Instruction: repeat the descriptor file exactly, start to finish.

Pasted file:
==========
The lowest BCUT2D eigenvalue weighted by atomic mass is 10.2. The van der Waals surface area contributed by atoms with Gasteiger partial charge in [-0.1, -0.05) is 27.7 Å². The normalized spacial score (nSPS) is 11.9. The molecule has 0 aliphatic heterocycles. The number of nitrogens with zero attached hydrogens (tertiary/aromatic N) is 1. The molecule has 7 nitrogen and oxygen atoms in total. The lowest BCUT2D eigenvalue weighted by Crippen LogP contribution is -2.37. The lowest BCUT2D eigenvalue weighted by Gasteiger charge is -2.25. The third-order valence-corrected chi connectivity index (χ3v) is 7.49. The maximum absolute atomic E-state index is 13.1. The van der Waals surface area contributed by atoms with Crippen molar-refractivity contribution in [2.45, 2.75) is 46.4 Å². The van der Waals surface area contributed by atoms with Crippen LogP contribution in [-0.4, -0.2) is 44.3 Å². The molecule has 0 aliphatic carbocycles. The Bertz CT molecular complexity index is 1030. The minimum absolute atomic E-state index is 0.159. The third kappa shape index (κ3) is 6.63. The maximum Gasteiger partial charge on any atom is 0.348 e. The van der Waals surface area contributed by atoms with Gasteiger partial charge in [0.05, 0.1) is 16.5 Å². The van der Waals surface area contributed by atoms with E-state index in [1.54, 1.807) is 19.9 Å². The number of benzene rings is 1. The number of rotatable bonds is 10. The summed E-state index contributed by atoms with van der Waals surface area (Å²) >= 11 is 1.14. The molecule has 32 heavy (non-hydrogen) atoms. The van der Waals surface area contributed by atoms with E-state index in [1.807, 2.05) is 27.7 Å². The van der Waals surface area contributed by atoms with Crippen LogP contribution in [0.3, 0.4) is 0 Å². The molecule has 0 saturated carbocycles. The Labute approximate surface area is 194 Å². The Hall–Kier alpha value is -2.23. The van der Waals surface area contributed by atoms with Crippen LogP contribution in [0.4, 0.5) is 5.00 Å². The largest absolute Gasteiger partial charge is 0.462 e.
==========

The lowest BCUT2D eigenvalue weighted by atomic mass is 10.2. The van der Waals surface area contributed by atoms with Gasteiger partial charge in [-0.1, -0.05) is 27.7 Å². The normalized spacial score (nSPS) is 11.9. The molecule has 0 aliphatic heterocycles. The number of nitrogens with zero attached hydrogens (tertiary/aromatic N) is 1. The molecule has 7 nitrogen and oxygen atoms in total. The lowest BCUT2D eigenvalue weighted by Crippen LogP contribution is -2.37. The lowest BCUT2D eigenvalue weighted by Gasteiger charge is -2.25. The third-order valence-corrected chi connectivity index (χ3v) is 7.49. The maximum absolute atomic E-state index is 13.1. The van der Waals surface area contributed by atoms with Crippen molar-refractivity contribution in [2.45, 2.75) is 46.4 Å². The van der Waals surface area contributed by atoms with Crippen LogP contribution in [-0.4, -0.2) is 44.3 Å². The molecule has 0 aliphatic carbocycles. The Bertz CT molecular complexity index is 1030. The minimum absolute atomic E-state index is 0.159. The third kappa shape index (κ3) is 6.63. The maximum Gasteiger partial charge on any atom is 0.348 e. The van der Waals surface area contributed by atoms with Gasteiger partial charge in [0.05, 0.1) is 16.5 Å². The van der Waals surface area contributed by atoms with E-state index in [1.54, 1.807) is 19.9 Å². The number of benzene rings is 1. The number of rotatable bonds is 10. The summed E-state index contributed by atoms with van der Waals surface area (Å²) >= 11 is 1.14. The molecule has 32 heavy (non-hydrogen) atoms. The van der Waals surface area contributed by atoms with E-state index in [1.807, 2.05) is 27.7 Å². The van der Waals surface area contributed by atoms with Crippen LogP contribution in [0.3, 0.4) is 0 Å². The molecule has 0 saturated carbocycles. The Labute approximate surface area is 194 Å². The Hall–Kier alpha value is -2.23. The van der Waals surface area contributed by atoms with Crippen LogP contribution in [0.4, 0.5) is 5.00 Å². The largest absolute Gasteiger partial charge is 0.462 e.